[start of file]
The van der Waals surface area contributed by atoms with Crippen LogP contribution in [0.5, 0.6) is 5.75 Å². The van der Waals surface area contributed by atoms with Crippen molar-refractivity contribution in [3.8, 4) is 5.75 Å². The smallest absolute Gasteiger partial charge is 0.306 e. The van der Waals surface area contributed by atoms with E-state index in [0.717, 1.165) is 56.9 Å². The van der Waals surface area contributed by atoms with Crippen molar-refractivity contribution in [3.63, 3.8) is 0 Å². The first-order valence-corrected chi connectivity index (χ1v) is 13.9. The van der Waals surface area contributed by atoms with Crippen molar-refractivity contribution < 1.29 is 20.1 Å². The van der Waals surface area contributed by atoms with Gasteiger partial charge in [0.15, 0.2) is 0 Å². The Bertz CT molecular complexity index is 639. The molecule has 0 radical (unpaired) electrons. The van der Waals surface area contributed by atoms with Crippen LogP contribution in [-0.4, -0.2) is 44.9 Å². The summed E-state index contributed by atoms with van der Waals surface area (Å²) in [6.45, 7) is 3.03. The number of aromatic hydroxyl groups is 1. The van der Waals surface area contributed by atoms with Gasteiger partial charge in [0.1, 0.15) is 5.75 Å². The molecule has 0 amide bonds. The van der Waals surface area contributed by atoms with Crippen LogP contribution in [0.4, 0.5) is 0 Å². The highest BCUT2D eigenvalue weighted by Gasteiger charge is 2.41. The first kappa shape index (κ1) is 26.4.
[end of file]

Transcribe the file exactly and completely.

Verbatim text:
The van der Waals surface area contributed by atoms with Crippen LogP contribution in [0.5, 0.6) is 5.75 Å². The van der Waals surface area contributed by atoms with Crippen molar-refractivity contribution in [3.8, 4) is 5.75 Å². The smallest absolute Gasteiger partial charge is 0.306 e. The van der Waals surface area contributed by atoms with E-state index in [0.717, 1.165) is 56.9 Å². The van der Waals surface area contributed by atoms with Crippen molar-refractivity contribution in [3.63, 3.8) is 0 Å². The first-order valence-corrected chi connectivity index (χ1v) is 13.9. The van der Waals surface area contributed by atoms with Crippen molar-refractivity contribution < 1.29 is 20.1 Å². The van der Waals surface area contributed by atoms with Gasteiger partial charge in [0.15, 0.2) is 0 Å². The Bertz CT molecular complexity index is 639. The molecule has 0 radical (unpaired) electrons. The van der Waals surface area contributed by atoms with Crippen LogP contribution in [-0.4, -0.2) is 44.9 Å². The summed E-state index contributed by atoms with van der Waals surface area (Å²) in [6.45, 7) is 3.03. The number of aromatic hydroxyl groups is 1. The van der Waals surface area contributed by atoms with Gasteiger partial charge in [0.1, 0.15) is 5.75 Å². The molecule has 0 amide bonds. The van der Waals surface area contributed by atoms with Crippen LogP contribution in [0.4, 0.5) is 0 Å². The highest BCUT2D eigenvalue weighted by Gasteiger charge is 2.41. The first kappa shape index (κ1) is 26.4.